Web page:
I wanted to make sure to notate that because I know when we were building it, it probably looked pretty exciting. So let's go ahead and just rename this comp since we know where this actual build came from. Let's go ahead and rename it. Select the comp and rename it Bumper_01. Okay. With Bumper_01 open, now all we have to do is create our first bumper. Well, let's look at what's going on in the scene before we create the bumper.

Choose the Orbit Camera tool and make sure you have at least two views active and make sure one of the views is the Custom View, which I have going on right here, and then the other view you want to make sure it's at least Camera 1 or the active camera. So now as I orbit around my scene you can see I have a whole bunch of these brushstroke layers positioned around in 3D space, and I also have a camera layer that looks like it has some null objects rigged to it.

If I go ahead and select the different null objects, sure enough you can see that my camera is pointing at those objects. So let's go ahead and just grab our Selection tool and start moving the Interest Control. Sure enough, you can see that the Interest is rigged to the camera. We also have a Camera Control null object. If I go ahead and click on that, you can see that that is actually moving both the camera and its point of interest.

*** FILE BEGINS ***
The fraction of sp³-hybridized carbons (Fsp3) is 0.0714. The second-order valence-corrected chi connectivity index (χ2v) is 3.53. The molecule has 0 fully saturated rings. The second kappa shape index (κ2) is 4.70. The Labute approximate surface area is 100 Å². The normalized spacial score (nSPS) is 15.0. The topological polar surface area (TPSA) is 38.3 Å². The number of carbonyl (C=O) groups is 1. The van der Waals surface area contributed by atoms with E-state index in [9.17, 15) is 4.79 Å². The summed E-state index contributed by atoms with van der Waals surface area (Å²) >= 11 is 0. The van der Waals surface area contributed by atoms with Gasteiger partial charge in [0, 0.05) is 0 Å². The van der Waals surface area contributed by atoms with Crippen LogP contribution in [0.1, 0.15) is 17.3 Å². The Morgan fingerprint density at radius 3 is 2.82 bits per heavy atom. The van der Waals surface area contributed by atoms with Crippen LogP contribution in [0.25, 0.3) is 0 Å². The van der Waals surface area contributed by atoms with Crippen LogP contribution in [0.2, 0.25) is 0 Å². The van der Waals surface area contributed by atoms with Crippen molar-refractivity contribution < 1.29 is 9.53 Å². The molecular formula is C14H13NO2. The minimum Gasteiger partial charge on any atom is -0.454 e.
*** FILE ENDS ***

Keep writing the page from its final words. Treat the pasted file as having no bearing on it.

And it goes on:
So that's pretty cool. Most of the time with a rig setup like this what I will do is actually animate the Camera Control null object and never really touch the camera itself for adjusting its position, and different things like that. So let's get started by just undoing these last few moves that I did. We will create our first bumper element. Now for the first bumper, let's go ahead and use the Show Title. So we don't need this the story begins text layer.

So let's go ahead and turn the Visibility off on that and I just want to do a simple push for our first bumper. So let's grab the Camera Control and on the null object here in Custom View 1 go ahead and click and drag on the Z axis, and let's move back through the scene here so we can kind of see exactly what's going on. Let's move our camera back there. That's perfect. Let's set our first keyframe. So under Camera Control open up Position and let's set our first keyframe.